From ‘Give dessert voucher, free meal to encourage tray return’, 3 Feb 2018, ST Forum

(Dr Thomas Lee Hock Seng): The perennial problem of not cleaning after oneself in self-service hawker centres has stumped most civic-minded people.

So charging for trays is one example of a desperate hope to change the diehard habit of not bothering to clear one’s table after eating (Charging for trays can help change attitudes, by Miss Tan Lin Neo; Feb 1).

Singaporeans are familiar with the use of fines as disincentives to punish undesirable social habits.

We have earned our reputation as a “fine” city since the introduction of such measures a long time ago.

But we have failed most miserably with such measures.

Yet, there are still advocates who insist on using money as a disincentive to effect behavioural change.

I would suggest we reverse the equation: Use money as a reward or incentive for good social habits.

Instead of charging for the non-return of trays, give a voucher for a free meal or item, such as a dessert of one’s choice, for tray return. I suspect this would have more success.

Yes, it will be a success and there will be a surge of people returning trays. Just that these will be people who didn’t order a single thing from the hawker stalls because free ice kacang. Free diabetes too.

When it comes to rewards, some assholes will always try to take advantage of our intentions to make the world a better place. Take the Skillfutures fiasco for example.

So if you can’t beat Singaporeans into being kind and considerate, nor should one use shaming methods to ruin people’s lives, what made this writer reach the conclusion that giving rewards could make us better people? Do we want to issue National Day awards to Top Tray Returners as well?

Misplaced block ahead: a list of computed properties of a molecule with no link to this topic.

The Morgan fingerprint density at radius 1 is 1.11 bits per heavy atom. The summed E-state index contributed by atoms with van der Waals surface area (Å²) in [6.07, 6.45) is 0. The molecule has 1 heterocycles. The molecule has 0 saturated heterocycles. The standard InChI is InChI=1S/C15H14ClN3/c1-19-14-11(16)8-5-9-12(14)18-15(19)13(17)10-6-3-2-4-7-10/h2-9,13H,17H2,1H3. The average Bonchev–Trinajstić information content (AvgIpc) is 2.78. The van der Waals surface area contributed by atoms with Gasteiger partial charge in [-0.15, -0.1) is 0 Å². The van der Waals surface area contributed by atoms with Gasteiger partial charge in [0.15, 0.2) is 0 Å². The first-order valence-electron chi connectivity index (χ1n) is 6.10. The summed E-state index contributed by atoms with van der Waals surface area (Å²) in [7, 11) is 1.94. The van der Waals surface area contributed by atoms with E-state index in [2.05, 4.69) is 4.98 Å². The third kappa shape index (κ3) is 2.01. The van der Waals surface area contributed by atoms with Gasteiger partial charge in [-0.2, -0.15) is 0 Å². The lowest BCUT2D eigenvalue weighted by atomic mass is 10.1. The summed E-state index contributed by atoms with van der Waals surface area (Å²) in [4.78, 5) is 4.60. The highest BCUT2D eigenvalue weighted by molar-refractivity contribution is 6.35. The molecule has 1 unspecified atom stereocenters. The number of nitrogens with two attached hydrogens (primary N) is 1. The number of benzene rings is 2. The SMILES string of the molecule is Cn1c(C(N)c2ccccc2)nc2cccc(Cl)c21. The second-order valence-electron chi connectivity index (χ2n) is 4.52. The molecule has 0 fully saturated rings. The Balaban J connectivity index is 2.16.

We’ve been conditioned by enticements and penalties like lab rats since we were born. Don’t flush a toilet and you get slapped with a fine. Vote for the ruling party and you get GST vouchers. None of this made society any better for it. Courtesy is for free? Courtesy is for puiiii!

Here’s a better idea. Put sorry abandoned cat faces on trays. This is will make us return trays out of pure guilt.








Singapore is boring. What’s new?

From ‘Yeah, Singapore is boring: STB hits back at Timeout city ranking’, 2 Feb 2018, article in CNA

Is Singapore one of the least exciting cities in the world? The Singapore Tourism Board (STB) begs to differ – and released a tongue-in-cheek video on Thursday (Feb 1) to respond to the charge.